In terms of financing a Build Back Better package, the Ways and Means Committee will hold a Members’ Day hearing on infrastructure proposals later this week. On Thursday, the Senate Finance Committee will hold a hearing entitled “How U.S. International Tax Policy Impacts American Workers, Jobs and Investment,” during which they are expected to discuss potential payfors. The Joint Committee on Taxation released a report ahead of the hearing, which states that the average tax rates on U.S. corporations fell to 7.8% after the passage of the Tax Cuts and Jobs Act. The report also indicates that tax-shifting strategies are still prevalent, though the GILTI acts at least partially as a deterrent to this practice. The report is expected to fuel a debate over potential changes to the current international tax system.
Committee hearings will provide early insight into proposals that are being considered for inclusion, what lawmakers are considering as revenue raisers, and where there might be room for bipartisan compromise. At last week’s Senate Finance Committee hearing on the effect of the tax code on domestic manufacturing, there was broad consensus on incentives to spur domestic production. Additionally, there were signs that lawmakers might be able to compromise on preserving certain expiring benefits enacted by the Tax Cuts and Jobs Act, such as a continuation of the immediate deduction for R&D and an I.R.C. Sec. 163(j) calculation based on EBITDA, not EBIT, in exchange for an increase in the corporate tax rate to 25% or 26%. Check back next week for our takeaways from this week’s committee hearings.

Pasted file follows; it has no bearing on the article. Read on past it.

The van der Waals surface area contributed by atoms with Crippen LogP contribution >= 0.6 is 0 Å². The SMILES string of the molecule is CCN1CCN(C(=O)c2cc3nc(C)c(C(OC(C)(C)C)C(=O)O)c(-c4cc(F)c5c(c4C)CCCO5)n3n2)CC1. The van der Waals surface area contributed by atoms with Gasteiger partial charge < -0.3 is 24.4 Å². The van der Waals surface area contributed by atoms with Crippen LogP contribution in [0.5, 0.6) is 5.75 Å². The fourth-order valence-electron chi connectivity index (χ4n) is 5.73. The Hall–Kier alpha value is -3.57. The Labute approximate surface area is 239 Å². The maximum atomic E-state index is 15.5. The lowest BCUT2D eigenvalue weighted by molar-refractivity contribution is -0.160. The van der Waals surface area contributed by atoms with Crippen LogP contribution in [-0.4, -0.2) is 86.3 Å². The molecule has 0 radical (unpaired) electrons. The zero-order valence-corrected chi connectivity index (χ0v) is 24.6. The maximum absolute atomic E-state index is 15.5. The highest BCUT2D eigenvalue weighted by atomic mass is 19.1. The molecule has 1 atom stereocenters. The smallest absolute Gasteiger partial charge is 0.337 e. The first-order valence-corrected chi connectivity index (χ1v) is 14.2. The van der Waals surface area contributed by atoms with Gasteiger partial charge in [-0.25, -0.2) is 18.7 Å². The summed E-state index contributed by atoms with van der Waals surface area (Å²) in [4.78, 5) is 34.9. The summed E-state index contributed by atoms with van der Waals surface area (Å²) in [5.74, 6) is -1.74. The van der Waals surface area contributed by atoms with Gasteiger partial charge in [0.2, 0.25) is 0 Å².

To date, the Biden administration has been largely silent on their priorities for the next package. Administration staffers are expected to present a proposal to the president this week, recommending that he carve his $3 trillion economic proposals into two separate legislative pieces, which might be easier to push through a narrowly Democratically controlled Congress. The first package is intended to be bipartisan, focusing on investments in infrastructure, domestic manufacturing incentives that purport to create millions of jobs, and climate change proposals to reduce carbon emissions and encourage clean energy development. The package would also include funding for rural broadband, worker training, and energy-efficient housing. It is unclear if the administration plans to include payfors in this package or save it for a second package since Senate Minority Leader Mitch McConnell (R-KY) has already signaled that he will not support corporate rate increases to fund a massive spending bill.
The second package would focus on human capital—investments in education, worker training programs, and incentives to increase female labor force participation by including incentives to balance work and caregiving. It might also include free community college, universal pre-K, efforts to reduce child care costs, and a national paid leave program. The second package is unlikely to gain GOP support, making reconciliation the only viable path forward.